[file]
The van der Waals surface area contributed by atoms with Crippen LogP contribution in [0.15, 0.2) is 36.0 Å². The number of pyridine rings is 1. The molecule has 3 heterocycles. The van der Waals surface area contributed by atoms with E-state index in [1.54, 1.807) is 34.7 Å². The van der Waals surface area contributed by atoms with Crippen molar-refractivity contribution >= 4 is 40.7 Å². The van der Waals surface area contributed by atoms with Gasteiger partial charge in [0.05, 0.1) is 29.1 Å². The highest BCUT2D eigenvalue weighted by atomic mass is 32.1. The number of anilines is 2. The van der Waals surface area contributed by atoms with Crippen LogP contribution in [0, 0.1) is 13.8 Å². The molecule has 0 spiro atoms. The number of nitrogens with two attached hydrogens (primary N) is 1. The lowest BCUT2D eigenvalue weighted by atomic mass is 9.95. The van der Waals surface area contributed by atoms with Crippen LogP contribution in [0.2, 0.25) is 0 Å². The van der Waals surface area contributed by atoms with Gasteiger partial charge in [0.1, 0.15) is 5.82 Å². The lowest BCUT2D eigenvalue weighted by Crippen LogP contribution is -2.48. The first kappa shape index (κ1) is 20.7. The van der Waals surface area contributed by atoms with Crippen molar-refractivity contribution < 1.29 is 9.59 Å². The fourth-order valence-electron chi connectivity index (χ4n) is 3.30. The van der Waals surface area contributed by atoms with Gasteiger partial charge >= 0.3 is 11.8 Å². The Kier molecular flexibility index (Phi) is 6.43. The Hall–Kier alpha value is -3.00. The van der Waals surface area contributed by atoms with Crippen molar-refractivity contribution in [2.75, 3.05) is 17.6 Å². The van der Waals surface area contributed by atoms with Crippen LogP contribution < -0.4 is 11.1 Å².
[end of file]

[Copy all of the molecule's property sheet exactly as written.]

The van der Waals surface area contributed by atoms with Crippen LogP contribution in [0.15, 0.2) is 36.0 Å². The number of pyridine rings is 1. The molecule has 3 heterocycles. The van der Waals surface area contributed by atoms with E-state index in [1.54, 1.807) is 34.7 Å². The van der Waals surface area contributed by atoms with Crippen molar-refractivity contribution >= 4 is 40.7 Å². The van der Waals surface area contributed by atoms with Gasteiger partial charge in [0.05, 0.1) is 29.1 Å². The highest BCUT2D eigenvalue weighted by atomic mass is 32.1. The number of anilines is 2. The van der Waals surface area contributed by atoms with Crippen LogP contribution in [0, 0.1) is 13.8 Å². The molecule has 0 spiro atoms. The number of nitrogens with two attached hydrogens (primary N) is 1. The lowest BCUT2D eigenvalue weighted by atomic mass is 9.95. The van der Waals surface area contributed by atoms with Crippen LogP contribution in [0.2, 0.25) is 0 Å². The van der Waals surface area contributed by atoms with Gasteiger partial charge in [0.1, 0.15) is 5.82 Å². The lowest BCUT2D eigenvalue weighted by Crippen LogP contribution is -2.48. The first kappa shape index (κ1) is 20.7. The van der Waals surface area contributed by atoms with Crippen molar-refractivity contribution < 1.29 is 9.59 Å². The fourth-order valence-electron chi connectivity index (χ4n) is 3.30. The van der Waals surface area contributed by atoms with Gasteiger partial charge >= 0.3 is 11.8 Å². The Kier molecular flexibility index (Phi) is 6.43. The Hall–Kier alpha value is -3.00. The van der Waals surface area contributed by atoms with Crippen molar-refractivity contribution in [2.75, 3.05) is 17.6 Å². The van der Waals surface area contributed by atoms with Crippen LogP contribution < -0.4 is 11.1 Å².